Locations across London. See pastaio.co.uk
The Xmas themed dishes at Pastaio turn out to be just what Santa ordered.
It’s always a bit of a worry when restaurants put on special Christmas dishes, unless of course they are the kind of restaurants that already have a bit of UK accent.
Pasta and Christmas? Well yes very much so. Italians celebrate Christmas Eve traditionally with seafood, but on Christmas Day pasta is in abundance usually using rich ingredients.
Pastaio, the no frills pasta-place of Stevie Parle has grown some branches since it first started near Oxford Circus, but as we’re based in Soho it was the Carnaby outlet where we went to sample the Xmas specials one lunchtime.
A freezing cold day, but warm and steamy and welcoming inside the canteen-like interior of Pastaio with appropriately socially distanced seating.Well kind of warm, one of the staff is constantly popping in and out to bring in bits of some kind of display he’s busy dismantling near our table.
I didn’t mind the dismantling so much as the freezing blasts of air every few minutes.
You’d not think a slushy was what you might want on a cold day, rather perverse it might even seem, but we tried the Xmas specials anyway – mandarin and a clementine Prosecco slushie.Rather good actually, you could really taste the citrus fruits and not too brain-freezing cold either.
We order some’Nduja devils on horseback’ to nibble on but they appear with the first courses as they are classed as anti-pasti, so we don’t quite know what to do with them. So, we eat them along with what I classify as the starters.Both sweet and fiery at the same time they make a change from the usual devils. Bit too sweet for me, though to be honest.
Anyway, true Christmas starter ahoy and it’s Burrata, Brussel sprouts, hazelnuts, Pastaio Olive oil, The sprouts are raw and shredded, which in fact is not a bad way to deal with sprouts, although they can be a bit crunchy and slightly bitter. I would personally either briefly blanch them or swiftly stir fry.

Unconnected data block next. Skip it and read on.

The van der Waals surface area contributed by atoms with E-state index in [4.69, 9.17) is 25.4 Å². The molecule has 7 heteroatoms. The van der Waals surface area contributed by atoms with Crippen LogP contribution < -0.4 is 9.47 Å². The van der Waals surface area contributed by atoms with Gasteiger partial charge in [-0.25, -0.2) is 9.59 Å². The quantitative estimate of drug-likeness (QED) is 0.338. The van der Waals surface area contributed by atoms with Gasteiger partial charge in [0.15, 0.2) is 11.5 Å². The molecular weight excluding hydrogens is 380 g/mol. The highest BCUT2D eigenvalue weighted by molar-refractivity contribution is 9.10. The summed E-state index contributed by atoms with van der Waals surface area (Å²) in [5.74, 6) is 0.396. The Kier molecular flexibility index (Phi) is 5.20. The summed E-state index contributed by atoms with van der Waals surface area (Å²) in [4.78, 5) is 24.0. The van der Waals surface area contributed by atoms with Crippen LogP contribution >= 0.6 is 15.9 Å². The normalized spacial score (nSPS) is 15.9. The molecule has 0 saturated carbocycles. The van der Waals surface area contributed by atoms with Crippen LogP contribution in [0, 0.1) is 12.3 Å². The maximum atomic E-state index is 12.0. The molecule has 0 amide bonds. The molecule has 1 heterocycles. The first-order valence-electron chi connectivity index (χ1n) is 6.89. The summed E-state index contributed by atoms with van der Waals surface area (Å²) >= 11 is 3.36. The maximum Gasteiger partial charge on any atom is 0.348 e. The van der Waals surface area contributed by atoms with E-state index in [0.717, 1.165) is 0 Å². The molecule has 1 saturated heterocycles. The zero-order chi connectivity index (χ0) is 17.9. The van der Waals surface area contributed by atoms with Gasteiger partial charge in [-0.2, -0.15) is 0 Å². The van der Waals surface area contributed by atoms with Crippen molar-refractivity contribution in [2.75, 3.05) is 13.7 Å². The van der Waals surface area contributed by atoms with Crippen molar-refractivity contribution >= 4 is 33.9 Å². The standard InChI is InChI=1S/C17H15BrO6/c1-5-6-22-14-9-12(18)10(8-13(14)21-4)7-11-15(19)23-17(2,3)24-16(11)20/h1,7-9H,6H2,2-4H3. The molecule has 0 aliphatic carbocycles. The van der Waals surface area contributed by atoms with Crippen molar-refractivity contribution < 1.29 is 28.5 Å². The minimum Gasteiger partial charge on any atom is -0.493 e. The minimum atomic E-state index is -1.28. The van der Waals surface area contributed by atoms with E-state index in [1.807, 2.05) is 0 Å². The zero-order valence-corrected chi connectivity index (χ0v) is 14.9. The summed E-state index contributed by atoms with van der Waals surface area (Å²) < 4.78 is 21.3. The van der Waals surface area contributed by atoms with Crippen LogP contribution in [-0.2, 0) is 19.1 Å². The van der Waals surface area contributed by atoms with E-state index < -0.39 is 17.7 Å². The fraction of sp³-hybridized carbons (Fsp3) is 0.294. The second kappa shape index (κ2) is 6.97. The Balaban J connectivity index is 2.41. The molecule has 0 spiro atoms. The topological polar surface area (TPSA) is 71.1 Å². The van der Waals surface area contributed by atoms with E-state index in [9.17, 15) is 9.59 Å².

In this case though the texture and taste work pretty well with the very good, very creamy burrata. A hit of pepperiness from the olive oil and some sweet crunch from the nuts makes for good mouthfuls.
P has the Squash caponata, tomato, garlic, olives, pine nuts and mint. Not very Instagrammable, but Italian food rarely is, it comes from a time when taste was more important than looks. My kind of time.
The other Christmassy dish is Goose ragu, brandy, red wine, juniper, mafaldine. I love a ragu, perhaps because my first ever foreign food was spaghetti bolognese, cooked by my mother one day in the early 1970s after she’d got the recipe from an Italian work colleague. What a revelation after steak and kidney pie twice a week.
Of course Italians know a heavy ragu needs a bigger pasta than spaghetti, but my mother and most brits don’t believe that. Pastaio does though and mafaldine, a wide ribbon pasta with curly edges is perfect.
Goose is a real Christmas meat, I prefer it to turkey. It makes a marvellous ragu, dense and flavourful and the hints of juniper are very festive. I’m as stuffed as Santa’s sack by the end of it, and as happy as an elf with an extra day off.
I’m persuaded to try a bit of P’s dish – Winter chanterelles, King oyster mushrooms, garlic and white wine, tagliatelle,One of Pastaio’s standard dishes, its simplicity is its strength.
Slippery egg pasta run through with slinky fungi that’s just cooked off to retain some bite. The sort of dish you always hope for when in Italy, but don’t always get.
We finished up with a Panettone bread pudding, a lot lighter in weight than traditional bread pudding and lighter on the currants too, which was fine as we were both a bit weighed down by now.
Pastaio is a perfect place for some refuel while Xmas shopping; so near to everything but at the same time slightly off the beaten track.
Airy and spacious inside for Covid worriers, it also has heated eating space outside if you prefer.
I doubt Santa could get the sleigh airborne after a meal here though, probably curl up in the corner for a kip.